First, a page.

The other day, we stopped at a local Goodwill. As always, I’m on the hunt for some good vintage duds—harder and harder to find, but they do pop up from time to time!—and fun things for the home (and, yes, Jell-o molds). No Jell-o molds today, but there were two goodies I was quite happy to bring home:
The chalkware rooster is probably my favourite of the pair, just because he’s chalkware. Our city still ill-advisedly and ignorantly bans hens, but I don’t think they can do much about this handsome fellow!
Of course, unless we had several acres, I don’t think I’d want a real rooster either—cruelty to one’s neighbors is unfailingly a bad idea—but this one is guaranteed to make no noise. As you can see, he even came with his (somewhat amusing) original packaging:
The gift of the CENTURY!
Well, I like my new rooster, but am pretty sure I wouldn’t go that far (a ’57 Fairlane Skyliner? Now, that would be a good start on the “gift of the century”!). Hubby keeps teasing me, asking if I’m actually going to hang the rooster up or leave him in the box. For now, everything is fine just as it is! I quickly looked up Century Products, but there doesn’t seem to be much about the Phoenix company.
And the price for such mid-century fun? Just fifty cents!
My other find is this rather abused but still nice old rosewood Kromex serving tray. I’ll have to think about it, but can almost certainly improve its appearance with a good polish. Someone cut right through one of the chrome handles, but at least it’s still intact, and the damage isn’t terribly noticeable. Besides, if I’m approaching you with this tray and it’s full of cocktails, are you going to notice a knife-thin cut? I doubt it!
According to Mid2Mod, Kromex was actually a division of Alcoa Aluminum, and started producing things like my rosewood tray in 1957.
Products included canister sets, salt and pepper sets, coffee and tea services, drinking glasses, spice sets, ice buckets, cake servers and trays of all sizes. Although very popular, the items were produced for a very short time.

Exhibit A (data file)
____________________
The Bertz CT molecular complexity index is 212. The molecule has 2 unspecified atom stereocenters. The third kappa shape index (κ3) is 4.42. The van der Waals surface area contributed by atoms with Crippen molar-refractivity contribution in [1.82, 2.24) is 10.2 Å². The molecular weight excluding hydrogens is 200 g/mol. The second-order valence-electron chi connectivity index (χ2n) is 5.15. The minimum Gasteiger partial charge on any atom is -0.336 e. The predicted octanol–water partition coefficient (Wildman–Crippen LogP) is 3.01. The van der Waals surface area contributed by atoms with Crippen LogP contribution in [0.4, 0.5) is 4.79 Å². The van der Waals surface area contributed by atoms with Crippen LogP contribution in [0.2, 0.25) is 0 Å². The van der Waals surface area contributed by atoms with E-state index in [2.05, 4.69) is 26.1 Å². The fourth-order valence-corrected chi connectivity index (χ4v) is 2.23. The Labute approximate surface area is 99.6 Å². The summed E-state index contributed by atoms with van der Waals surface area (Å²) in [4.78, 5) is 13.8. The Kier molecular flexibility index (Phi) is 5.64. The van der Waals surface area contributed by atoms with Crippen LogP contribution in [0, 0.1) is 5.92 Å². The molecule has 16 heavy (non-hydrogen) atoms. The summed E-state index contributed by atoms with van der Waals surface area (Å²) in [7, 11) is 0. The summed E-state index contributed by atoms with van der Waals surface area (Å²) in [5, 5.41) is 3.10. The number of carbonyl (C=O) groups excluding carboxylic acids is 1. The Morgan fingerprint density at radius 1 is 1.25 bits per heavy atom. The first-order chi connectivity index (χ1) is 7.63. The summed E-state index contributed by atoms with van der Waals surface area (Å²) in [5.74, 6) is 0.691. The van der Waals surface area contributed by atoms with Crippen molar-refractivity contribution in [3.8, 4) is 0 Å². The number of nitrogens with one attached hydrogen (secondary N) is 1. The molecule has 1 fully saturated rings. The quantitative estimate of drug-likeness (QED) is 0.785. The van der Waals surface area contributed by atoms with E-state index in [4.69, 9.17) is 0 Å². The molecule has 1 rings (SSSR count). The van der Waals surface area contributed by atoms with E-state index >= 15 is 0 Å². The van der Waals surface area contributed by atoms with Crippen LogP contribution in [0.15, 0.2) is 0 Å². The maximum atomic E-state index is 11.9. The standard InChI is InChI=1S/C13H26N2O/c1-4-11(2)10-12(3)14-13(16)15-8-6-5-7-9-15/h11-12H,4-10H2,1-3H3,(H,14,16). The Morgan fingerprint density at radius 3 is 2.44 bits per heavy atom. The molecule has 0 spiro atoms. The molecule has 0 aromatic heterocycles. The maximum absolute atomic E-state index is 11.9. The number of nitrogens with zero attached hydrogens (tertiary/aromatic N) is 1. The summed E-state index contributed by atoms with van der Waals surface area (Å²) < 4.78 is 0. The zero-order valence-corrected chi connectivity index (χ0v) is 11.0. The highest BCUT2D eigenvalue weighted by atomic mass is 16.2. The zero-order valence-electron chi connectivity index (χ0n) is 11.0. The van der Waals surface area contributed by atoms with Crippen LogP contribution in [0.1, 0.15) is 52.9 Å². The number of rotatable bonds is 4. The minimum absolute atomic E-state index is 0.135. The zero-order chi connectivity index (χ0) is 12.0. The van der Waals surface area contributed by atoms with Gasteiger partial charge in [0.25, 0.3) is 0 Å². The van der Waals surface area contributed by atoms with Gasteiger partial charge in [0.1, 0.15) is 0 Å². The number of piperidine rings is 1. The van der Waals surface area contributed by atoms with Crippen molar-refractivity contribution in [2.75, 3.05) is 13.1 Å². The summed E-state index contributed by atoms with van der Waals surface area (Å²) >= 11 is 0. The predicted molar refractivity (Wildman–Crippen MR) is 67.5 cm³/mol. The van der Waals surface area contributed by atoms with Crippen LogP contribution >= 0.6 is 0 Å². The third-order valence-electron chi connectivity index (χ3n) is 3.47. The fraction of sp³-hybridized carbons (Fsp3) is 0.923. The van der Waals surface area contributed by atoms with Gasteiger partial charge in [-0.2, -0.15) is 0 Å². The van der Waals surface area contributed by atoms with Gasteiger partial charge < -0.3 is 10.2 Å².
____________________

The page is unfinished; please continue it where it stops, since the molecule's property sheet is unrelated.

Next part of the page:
At the time Kromex was manufactured, Alcoa was already primarily an industrial firm. In the early 1960s the company was purchased by Reynolds Aluminum, who phased out production of items for household use and concentrated on industrial production.
You can a cute ad featuring Kromex here—apparently they, too, had a high opinion of their product, just like Century. A Cleveland company, Kromex made its products out of surplus aluminum and brass shell casings. What a shame they stopped making these cute things! I’ve always liked their canister sets—so clean-looking, and no doubt they add real sparkle to a kitchen. One of these days I’ll find a set loudly calling my name!
The enormous price tag for this goodie? Only two dollars! I don’t know or really care if this is “worth” anything; it’s a great piece, even in its rough condition, and for two bucks…well, who amongst us could have walked away?
Have a great weekend, reader—and if you do intend to go out on St. Patrick’s, please be careful, whether you’re imbibing or not.